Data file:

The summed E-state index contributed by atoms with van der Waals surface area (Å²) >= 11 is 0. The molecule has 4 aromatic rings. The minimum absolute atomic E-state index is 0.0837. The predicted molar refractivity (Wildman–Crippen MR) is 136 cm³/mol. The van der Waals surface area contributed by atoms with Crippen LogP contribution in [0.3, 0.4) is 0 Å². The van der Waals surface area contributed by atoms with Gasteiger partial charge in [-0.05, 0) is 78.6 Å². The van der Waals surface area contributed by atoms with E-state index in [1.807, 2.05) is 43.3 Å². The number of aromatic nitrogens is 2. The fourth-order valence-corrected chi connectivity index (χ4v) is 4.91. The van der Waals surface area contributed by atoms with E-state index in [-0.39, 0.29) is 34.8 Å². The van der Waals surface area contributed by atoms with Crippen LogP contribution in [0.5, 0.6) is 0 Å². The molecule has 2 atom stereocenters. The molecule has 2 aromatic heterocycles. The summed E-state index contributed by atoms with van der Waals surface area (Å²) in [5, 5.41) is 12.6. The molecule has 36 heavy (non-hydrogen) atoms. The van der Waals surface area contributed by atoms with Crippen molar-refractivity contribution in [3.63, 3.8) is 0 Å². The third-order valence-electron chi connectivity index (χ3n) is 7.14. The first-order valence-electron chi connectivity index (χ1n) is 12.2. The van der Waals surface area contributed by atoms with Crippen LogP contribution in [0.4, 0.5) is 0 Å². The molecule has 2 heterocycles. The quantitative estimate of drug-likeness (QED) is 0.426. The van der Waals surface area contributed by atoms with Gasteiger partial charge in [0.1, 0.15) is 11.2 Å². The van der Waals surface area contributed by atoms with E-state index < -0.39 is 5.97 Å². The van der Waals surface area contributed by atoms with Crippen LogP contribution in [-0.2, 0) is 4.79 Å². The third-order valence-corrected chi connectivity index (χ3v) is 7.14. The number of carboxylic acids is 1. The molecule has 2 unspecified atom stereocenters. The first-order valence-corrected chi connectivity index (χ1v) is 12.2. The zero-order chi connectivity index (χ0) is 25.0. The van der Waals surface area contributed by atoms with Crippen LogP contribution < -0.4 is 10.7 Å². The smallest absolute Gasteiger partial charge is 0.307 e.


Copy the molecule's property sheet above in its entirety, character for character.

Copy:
The summed E-state index contributed by atoms with van der Waals surface area (Å²) >= 11 is 0. The molecule has 4 aromatic rings. The minimum absolute atomic E-state index is 0.0837. The predicted molar refractivity (Wildman–Crippen MR) is 136 cm³/mol. The van der Waals surface area contributed by atoms with Crippen LogP contribution in [0.3, 0.4) is 0 Å². The van der Waals surface area contributed by atoms with Gasteiger partial charge in [-0.05, 0) is 78.6 Å². The van der Waals surface area contributed by atoms with E-state index in [1.807, 2.05) is 43.3 Å². The number of aromatic nitrogens is 2. The fourth-order valence-corrected chi connectivity index (χ4v) is 4.91. The van der Waals surface area contributed by atoms with E-state index in [-0.39, 0.29) is 34.8 Å². The van der Waals surface area contributed by atoms with Crippen LogP contribution in [0.5, 0.6) is 0 Å². The molecule has 2 atom stereocenters. The molecule has 2 aromatic heterocycles. The summed E-state index contributed by atoms with van der Waals surface area (Å²) in [5, 5.41) is 12.6. The molecule has 36 heavy (non-hydrogen) atoms. The van der Waals surface area contributed by atoms with Crippen molar-refractivity contribution in [3.63, 3.8) is 0 Å². The third-order valence-electron chi connectivity index (χ3n) is 7.14. The first-order valence-electron chi connectivity index (χ1n) is 12.2. The van der Waals surface area contributed by atoms with Crippen LogP contribution in [0.4, 0.5) is 0 Å². The molecule has 2 heterocycles. The quantitative estimate of drug-likeness (QED) is 0.426. The van der Waals surface area contributed by atoms with Gasteiger partial charge in [0.1, 0.15) is 11.2 Å². The van der Waals surface area contributed by atoms with E-state index < -0.39 is 5.97 Å². The van der Waals surface area contributed by atoms with Crippen LogP contribution in [-0.2, 0) is 4.79 Å². The third-order valence-corrected chi connectivity index (χ3v) is 7.14. The number of carboxylic acids is 1. The molecule has 2 unspecified atom stereocenters. The first-order valence-corrected chi connectivity index (χ1v) is 12.2. The zero-order chi connectivity index (χ0) is 25.0. The van der Waals surface area contributed by atoms with Crippen LogP contribution < -0.4 is 10.7 Å². The smallest absolute Gasteiger partial charge is 0.307 e.